15. The method of claim 14 wherein the map is an aerial photograph.
16. The method of claim 14 wherein the symbol has a shape related to feature type.
17. The method of claim 14 wherein the map displays a plurality of features.
18. The method of claim 17, further comprising measuring a distance between two of the features using coordinate location data stored in the database for each of the features.
19. A method of reporting field survey data collected at a remote location wherein the field survey data comprises GPS data, image data and text data, the method comprising:
- identifying a remote location site component;
- generating at the remote location GPS data related to the site component using a handheld device and storing the GPS data in a device memory;
- generating at the remote location image data related to the site component and storing the image data in the device memory;
- generating at the remote location text data related to the site component and storing the text data in the device memory;
- transmitting the field survey data related to the site component from the device memory to a central station database;
- assigning an identifier to the site component and its associated field survey data; and
- generating a remote location visual display including a representation of one or more site components and its associated identifier.
20. The method of claim 19 wherein the visual display also includes visual indicia of one or more of the GPS data, image data or text data associated with the one or more site components.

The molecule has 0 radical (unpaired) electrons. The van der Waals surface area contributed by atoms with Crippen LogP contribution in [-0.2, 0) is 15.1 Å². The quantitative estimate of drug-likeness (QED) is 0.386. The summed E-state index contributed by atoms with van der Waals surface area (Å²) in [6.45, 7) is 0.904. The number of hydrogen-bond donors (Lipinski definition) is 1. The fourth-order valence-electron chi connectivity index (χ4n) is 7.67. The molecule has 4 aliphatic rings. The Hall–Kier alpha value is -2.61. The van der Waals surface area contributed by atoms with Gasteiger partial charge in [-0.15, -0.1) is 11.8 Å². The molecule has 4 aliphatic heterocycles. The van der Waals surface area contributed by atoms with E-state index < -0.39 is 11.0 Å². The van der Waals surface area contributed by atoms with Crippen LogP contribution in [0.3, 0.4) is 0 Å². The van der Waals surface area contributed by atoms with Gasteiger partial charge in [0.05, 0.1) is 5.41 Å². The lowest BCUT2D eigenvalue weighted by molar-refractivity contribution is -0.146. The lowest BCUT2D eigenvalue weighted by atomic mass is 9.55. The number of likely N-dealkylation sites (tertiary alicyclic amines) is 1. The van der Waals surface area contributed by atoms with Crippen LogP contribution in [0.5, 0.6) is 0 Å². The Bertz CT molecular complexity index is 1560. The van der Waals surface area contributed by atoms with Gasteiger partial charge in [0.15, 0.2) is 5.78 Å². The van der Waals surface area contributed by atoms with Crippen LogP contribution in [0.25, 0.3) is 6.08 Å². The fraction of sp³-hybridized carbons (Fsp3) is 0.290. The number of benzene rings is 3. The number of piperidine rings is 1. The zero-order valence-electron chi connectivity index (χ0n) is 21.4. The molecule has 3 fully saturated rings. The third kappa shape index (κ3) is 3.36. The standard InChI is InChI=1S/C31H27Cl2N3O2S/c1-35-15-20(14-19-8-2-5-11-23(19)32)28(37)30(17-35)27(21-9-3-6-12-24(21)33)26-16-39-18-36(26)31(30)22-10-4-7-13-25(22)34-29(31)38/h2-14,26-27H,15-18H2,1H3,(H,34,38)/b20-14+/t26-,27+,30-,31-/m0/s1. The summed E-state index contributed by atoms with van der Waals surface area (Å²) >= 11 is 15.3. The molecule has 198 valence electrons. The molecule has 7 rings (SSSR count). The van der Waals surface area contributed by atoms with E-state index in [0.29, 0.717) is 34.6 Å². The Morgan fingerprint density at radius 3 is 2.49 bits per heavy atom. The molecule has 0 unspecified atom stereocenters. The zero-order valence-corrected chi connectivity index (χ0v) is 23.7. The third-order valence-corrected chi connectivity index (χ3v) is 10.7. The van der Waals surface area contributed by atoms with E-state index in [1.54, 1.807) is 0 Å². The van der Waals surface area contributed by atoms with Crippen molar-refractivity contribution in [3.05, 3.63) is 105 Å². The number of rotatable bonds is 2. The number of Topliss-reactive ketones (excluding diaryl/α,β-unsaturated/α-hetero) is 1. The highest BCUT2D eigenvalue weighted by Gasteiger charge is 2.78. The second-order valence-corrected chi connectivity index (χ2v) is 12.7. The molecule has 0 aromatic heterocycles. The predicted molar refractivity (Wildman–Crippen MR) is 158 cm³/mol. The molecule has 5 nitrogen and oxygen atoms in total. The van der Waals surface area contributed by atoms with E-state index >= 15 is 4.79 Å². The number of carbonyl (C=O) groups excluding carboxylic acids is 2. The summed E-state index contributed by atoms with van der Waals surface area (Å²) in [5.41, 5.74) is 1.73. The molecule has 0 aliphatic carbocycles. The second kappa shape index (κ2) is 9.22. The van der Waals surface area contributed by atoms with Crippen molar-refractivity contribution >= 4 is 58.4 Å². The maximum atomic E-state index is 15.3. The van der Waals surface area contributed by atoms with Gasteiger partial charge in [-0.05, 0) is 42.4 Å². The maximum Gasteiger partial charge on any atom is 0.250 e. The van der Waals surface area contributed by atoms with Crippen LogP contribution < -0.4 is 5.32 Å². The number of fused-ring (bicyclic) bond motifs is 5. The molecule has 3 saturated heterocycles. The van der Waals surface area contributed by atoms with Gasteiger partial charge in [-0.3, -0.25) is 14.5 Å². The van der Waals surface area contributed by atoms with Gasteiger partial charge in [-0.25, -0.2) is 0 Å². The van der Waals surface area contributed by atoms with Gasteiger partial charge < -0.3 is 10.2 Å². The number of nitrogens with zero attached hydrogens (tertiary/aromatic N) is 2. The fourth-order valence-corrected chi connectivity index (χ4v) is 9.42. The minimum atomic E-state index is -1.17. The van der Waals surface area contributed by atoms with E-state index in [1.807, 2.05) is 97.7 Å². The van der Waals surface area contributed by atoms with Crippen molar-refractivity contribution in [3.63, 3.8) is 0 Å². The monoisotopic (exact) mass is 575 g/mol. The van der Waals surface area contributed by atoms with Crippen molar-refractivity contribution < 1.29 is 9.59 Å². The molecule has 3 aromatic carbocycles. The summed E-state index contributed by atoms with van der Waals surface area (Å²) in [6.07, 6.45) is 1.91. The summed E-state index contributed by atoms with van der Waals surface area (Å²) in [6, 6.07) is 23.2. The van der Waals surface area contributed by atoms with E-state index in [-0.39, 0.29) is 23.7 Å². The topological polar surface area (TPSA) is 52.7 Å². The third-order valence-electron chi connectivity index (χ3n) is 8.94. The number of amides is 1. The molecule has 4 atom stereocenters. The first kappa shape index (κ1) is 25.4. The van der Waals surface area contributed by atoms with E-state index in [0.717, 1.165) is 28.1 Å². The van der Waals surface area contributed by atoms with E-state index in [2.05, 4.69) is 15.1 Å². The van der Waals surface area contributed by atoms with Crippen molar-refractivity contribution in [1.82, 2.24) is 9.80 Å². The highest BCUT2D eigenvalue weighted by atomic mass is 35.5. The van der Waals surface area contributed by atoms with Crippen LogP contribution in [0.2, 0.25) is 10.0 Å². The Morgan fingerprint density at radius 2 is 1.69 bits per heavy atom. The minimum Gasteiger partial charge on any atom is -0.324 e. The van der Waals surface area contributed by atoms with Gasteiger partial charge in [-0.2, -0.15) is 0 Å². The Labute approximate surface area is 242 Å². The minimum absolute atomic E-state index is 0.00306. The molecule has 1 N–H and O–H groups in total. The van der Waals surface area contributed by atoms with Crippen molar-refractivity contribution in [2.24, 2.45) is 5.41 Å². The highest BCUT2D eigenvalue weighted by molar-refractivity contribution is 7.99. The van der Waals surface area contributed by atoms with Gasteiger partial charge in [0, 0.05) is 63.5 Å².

21. The method of claim 19 wherein aerial photographic data of the remote location is used in generation of the remote location visual display.
22. The method of claim 19 wherein the remote location image data is a photograph.
23. The method of claim 19 wherein the field survey data further comprises height data, the method further comprising the step of generating at the remote location height data related to the site component and storing the height data in the device memory.
24. A system for collecting and visually presenting feature data for each of a plurality of features, the features being located at a plurality of different remote field sites, comprising:
- a means for generating and storing GPS data for a particular feature, the GPS data locating the particular feature in a coordinate system;
- a means for generating and storing a photograph of the particular feature;
- a means for generating and storing text data related to the particular feature;
- a computer located at a central office containing a database;
- a means for transmitting the GPS data, the photograph and the text data into the database for each of the plurality of features;
- a software program running on the computer, the software program producing a visual display containing an aerial photograph showing the remote field sites;
- a means for assigning a unique identifier to each of the features;
- the software program overlaying symbols representing the features along with the unique identifier for each feature on the aerial photograph at coordinate locations determined by the GPS data for each feature; and
- the software program providing a link between each unique identifier on the visual display and the GPS data, the photograph and the text data for the feature represented by the unique identifier.
25. The system of claim 24 wherein the GPS data is generated and stored by a handheld device.
26. The system of claim 24 wherein the photograph is generated with a camera wirelessly linked to the handheld device.
27. The system of claim 24 wherein the text data is entered into the handheld device.
International Classification: G06Q 99/00 (20060101);